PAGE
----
THE POWERS OF PSYCHIATRY by
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THE POWERS OF PSYCHIATRY

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KIRKUS REVIEW

What distinguishes this well-documented critique of modern American psychiatry are the unusual credentials of its author and its use of his multiple proficiencies. Robitscher is a lawyer, a psychiatrist, and a psychoanalyst, and this professional configuration gives his inquiry added depth and special authority. He contends that psychiatry has overextended its boundaries, that its authority continues to grow despite the indifferent effects of its interventions, and that its functions--to help the individual and to help society run smoothly--are sometimes in conflict. Psychiatrists are now consulted as experts in areas foreign to their expertise; and when they stand up for a patient's therapeutic needs, they frequently jeopardize his civil rights. Moreover, the small fraction of psychiatrists who exploit patients flourishes because the majority of the APA ignore their transgressions. Robitscher reopens the familiar catalogue of the abuses and misuses of psychiatry--drug-experimentation policies, diagnostic imprecisions, commitment irregularities, mind-control technology, the proliferation of pay services; he surveys their sources; and he considers why they persist unchecked. At times his professional experience gives him an edge over psychiatry's earlier critics (Schrag; Chazkin; Scheflin & Opton), for he knows the importance of, say, transference or the prevalence of quickie consultations, and he is quite familiar with forensic psychiatry. His opinions on problem areas (such as sanity determinations in criminal cases) will be readily acceptable to many psychiatrists, even that majority he alludes to; his comments on hospitalization (most can be avoided) and on the economics of psychiatry are certain to be more controversial (""there is a difference between a patient being expected to pay his way and being expected to support an affluent life style or, more mercenarily, being expected to yield a profit""). A comprehensive, carefully mounted work which makes the most of the insider's access and the outsider's detachment.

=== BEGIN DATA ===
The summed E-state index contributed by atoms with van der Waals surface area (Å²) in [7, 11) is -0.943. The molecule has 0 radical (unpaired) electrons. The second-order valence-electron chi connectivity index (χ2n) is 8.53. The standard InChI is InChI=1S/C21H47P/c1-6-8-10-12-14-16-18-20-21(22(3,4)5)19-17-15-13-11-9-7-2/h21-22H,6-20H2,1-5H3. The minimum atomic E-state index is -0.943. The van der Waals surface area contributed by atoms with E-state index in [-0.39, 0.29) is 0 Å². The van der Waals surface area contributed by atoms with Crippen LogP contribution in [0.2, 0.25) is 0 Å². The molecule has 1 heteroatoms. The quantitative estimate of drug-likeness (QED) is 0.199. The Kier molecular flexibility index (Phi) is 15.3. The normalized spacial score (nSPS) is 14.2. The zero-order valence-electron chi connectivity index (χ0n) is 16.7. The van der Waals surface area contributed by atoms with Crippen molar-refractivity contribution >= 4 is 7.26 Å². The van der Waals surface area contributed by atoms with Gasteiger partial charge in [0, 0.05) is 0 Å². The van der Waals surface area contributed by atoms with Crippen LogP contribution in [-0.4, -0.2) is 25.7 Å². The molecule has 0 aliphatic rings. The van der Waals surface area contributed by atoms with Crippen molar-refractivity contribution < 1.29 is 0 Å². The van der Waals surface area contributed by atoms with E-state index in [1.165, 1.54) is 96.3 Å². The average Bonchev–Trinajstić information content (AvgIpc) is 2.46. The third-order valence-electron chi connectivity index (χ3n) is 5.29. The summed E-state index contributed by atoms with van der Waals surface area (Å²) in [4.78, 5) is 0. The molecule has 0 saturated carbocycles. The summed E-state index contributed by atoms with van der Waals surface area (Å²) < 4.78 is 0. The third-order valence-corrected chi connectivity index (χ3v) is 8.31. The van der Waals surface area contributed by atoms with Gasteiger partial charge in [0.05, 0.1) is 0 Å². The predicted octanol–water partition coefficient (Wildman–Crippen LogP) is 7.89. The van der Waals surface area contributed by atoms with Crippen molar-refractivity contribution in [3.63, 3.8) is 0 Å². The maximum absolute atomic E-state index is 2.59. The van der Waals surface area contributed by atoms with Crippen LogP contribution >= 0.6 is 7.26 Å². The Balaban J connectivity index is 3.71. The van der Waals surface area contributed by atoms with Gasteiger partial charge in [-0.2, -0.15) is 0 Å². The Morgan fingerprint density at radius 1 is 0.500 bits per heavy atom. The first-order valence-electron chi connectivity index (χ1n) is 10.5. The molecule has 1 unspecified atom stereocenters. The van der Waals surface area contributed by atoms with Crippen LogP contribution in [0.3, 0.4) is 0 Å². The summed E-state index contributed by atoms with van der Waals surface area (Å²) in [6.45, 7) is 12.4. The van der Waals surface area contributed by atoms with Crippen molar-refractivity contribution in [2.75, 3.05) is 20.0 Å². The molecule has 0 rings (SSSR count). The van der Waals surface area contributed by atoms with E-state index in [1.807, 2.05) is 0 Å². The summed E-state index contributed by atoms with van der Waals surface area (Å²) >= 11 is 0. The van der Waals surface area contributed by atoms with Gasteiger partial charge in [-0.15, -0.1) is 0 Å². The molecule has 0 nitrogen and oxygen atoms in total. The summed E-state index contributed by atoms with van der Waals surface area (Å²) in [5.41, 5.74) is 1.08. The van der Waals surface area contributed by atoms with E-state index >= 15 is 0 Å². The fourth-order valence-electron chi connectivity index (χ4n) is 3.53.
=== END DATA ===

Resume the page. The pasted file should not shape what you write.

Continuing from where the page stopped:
Pub Date: May 8th, 1980
Publisher: Houghton Mifflin